Coretta Scott King, the widow of slain civil rights leader Martin Luther King Jr. who dedicated her life to continuing his work, has died. She was 78.
"We appreciate the prayers and condolences from people across the country," the King family said in a written statement. The statement said she died overnight.
On Tuesday, Southern Poverty Law Center leaders remembered King for working tirelessly after her husband's death to make his dream a reality.
"She was in a difficult position, being the widow of a great American hero, a role that carries high expectations," said Center founder Morris Dees.
"But she did a credible job of continuing Dr. King's dream, especially in the face of a changing and often hostile American public."
"She was her husband's partner in life and shared his commitment; after his death, she ceaselessly promoted his advocacy of nonviolence and protected his legacy," said Julian Bond, a Center board member and chair of the National Association for the Advancement of Colored People (NAACP).
After her husband's death on April 4, 1968, King devoted much of her life to maintaining his mission of nonviolent protest. Just days after King's death, Scott led a march on behalf of Memphis sanitation workers, the same workers King was in the city to support when he was assassinated. Weeks later, she helped launch the Poor People's Campaign in Washington, inspired by her late husband's words, "What good does it do to sit at the counter when you cannot afford a hamburger?"
In 1969, King founded the Martin Luther King Jr. Center for Nonviolent Social Change. The center is devoted to voting rights and combating hunger, unemployment and racism, the issues that she felt lead to violence.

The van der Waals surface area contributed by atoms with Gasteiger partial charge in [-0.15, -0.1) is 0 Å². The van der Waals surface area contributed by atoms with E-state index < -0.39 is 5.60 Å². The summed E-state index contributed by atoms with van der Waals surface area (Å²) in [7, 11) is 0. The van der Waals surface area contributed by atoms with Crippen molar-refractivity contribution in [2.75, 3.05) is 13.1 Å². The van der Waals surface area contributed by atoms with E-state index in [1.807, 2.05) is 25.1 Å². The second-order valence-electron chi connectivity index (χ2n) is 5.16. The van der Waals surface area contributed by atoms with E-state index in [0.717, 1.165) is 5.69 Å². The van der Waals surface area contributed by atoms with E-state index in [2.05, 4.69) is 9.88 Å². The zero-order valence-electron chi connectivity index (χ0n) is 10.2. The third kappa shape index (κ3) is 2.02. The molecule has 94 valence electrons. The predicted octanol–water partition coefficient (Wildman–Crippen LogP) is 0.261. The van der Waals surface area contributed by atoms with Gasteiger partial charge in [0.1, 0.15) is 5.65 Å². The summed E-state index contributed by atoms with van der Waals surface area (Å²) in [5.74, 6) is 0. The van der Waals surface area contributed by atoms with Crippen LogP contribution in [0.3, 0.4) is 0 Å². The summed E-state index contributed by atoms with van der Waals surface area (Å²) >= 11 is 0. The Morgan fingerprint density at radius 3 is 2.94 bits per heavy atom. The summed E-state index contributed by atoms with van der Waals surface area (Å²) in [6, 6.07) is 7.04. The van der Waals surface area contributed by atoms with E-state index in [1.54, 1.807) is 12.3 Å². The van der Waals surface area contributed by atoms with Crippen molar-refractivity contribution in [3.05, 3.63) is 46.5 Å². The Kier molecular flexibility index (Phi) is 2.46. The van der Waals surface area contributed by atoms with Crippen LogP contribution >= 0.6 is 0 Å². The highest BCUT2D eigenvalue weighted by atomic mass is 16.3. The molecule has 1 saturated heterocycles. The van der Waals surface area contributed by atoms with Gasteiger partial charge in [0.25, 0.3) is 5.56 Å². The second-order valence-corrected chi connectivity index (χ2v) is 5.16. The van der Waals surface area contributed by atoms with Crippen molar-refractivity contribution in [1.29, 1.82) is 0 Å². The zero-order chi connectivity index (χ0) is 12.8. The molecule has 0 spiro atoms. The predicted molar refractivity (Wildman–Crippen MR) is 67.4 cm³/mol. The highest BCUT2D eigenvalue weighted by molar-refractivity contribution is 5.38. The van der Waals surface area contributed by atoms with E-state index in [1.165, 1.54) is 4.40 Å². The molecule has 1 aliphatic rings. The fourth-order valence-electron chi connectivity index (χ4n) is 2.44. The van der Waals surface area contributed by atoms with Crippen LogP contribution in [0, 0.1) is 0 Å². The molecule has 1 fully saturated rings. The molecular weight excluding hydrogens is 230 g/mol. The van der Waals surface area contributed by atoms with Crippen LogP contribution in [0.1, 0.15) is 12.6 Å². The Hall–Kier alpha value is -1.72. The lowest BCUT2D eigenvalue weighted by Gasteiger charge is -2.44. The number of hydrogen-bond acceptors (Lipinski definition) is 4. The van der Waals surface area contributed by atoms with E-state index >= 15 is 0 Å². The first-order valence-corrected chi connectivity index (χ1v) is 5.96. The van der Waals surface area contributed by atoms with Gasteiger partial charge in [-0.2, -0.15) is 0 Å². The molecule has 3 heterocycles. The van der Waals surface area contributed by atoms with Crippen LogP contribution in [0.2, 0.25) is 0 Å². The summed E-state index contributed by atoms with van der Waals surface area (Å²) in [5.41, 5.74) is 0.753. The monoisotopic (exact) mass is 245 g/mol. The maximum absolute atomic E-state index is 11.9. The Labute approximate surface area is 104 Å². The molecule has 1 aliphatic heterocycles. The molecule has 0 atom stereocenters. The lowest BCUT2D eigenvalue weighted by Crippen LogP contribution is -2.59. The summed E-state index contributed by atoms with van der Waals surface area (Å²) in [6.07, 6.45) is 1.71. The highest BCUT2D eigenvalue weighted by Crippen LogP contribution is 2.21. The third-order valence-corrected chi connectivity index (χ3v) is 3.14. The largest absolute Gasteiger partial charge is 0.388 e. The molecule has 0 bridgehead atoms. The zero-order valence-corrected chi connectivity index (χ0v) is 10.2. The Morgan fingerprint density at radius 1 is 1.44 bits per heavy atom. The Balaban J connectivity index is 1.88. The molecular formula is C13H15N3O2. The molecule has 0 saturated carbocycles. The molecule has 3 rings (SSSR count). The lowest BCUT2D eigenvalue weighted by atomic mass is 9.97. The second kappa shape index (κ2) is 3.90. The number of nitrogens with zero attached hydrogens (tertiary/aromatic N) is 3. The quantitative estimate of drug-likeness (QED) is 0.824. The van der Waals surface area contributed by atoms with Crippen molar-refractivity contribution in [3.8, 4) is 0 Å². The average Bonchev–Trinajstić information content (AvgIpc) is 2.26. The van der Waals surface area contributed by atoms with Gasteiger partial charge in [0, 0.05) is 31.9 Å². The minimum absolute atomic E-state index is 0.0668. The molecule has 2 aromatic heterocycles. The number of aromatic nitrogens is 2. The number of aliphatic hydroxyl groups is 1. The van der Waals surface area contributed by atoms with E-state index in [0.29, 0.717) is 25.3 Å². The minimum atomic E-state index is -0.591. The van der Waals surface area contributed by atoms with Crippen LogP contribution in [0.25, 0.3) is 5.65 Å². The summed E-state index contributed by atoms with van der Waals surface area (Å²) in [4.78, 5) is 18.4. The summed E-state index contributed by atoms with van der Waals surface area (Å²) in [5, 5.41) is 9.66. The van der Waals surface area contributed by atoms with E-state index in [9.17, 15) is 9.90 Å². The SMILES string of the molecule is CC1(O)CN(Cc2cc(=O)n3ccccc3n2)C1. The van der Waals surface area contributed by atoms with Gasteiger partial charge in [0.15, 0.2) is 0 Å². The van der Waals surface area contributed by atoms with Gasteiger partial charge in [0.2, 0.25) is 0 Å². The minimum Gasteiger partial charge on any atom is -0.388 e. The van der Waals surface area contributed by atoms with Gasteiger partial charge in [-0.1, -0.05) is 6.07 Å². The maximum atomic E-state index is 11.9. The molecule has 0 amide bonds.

King maintained a public presence in the years following her husband's death. In 1983, on the 20th anniversary of the March on Washington, she led an effort to bring more than 500,000 demonstrators to the city.
That same year, King watched as President Ronald Reagan signed a bill into law declaring her husband's birthday a national holiday. It was something she worked more than a decade for to make happen.
During the 1980s, King worked against apartheid in South Africa, encouraging Reagan to approve sanctions against the country. In recent years she spoke against homophobia, likening the movement for gay and lesbian rights to the Civil Rights Movement before it.
Born in Marion, Ala., on April 27, 1927, Coretta Scott attended Antioch College in Ohio where she received her B.A. in music and elementary education. While in Ohio, she joined the Antioch chapters of the NAACP and the Young Progressives, attending the Progressive Party convention in 1948 as a student delegate.
In 1951, Scott enrolled at Boston's New England Conservatory of Music, where she earned a Bachelor of Music in voice. It was in Boston that a friend introduced her to King, a Baptist minister working toward a Ph.D. at Boston University. They were married in 1953.
Throughout their 13-year marriage, King worked hard on behalf of civil rights. In addition to raising four children, she utilized her musical training to participate in the "freedom concerts." The concert proceeds were donated to the Southern Christian Leadership Conference.
In addition to appearing by her husband's side during many of the major civil rights of the 1950s and 1960s, Scott performed at many of his speaking engagements and filled in for him if he was unable to meet a commitment.
Scott is survived by four children, Yolanda Denise, Martin Luther III, Dexter Scott and Bernice Albertine.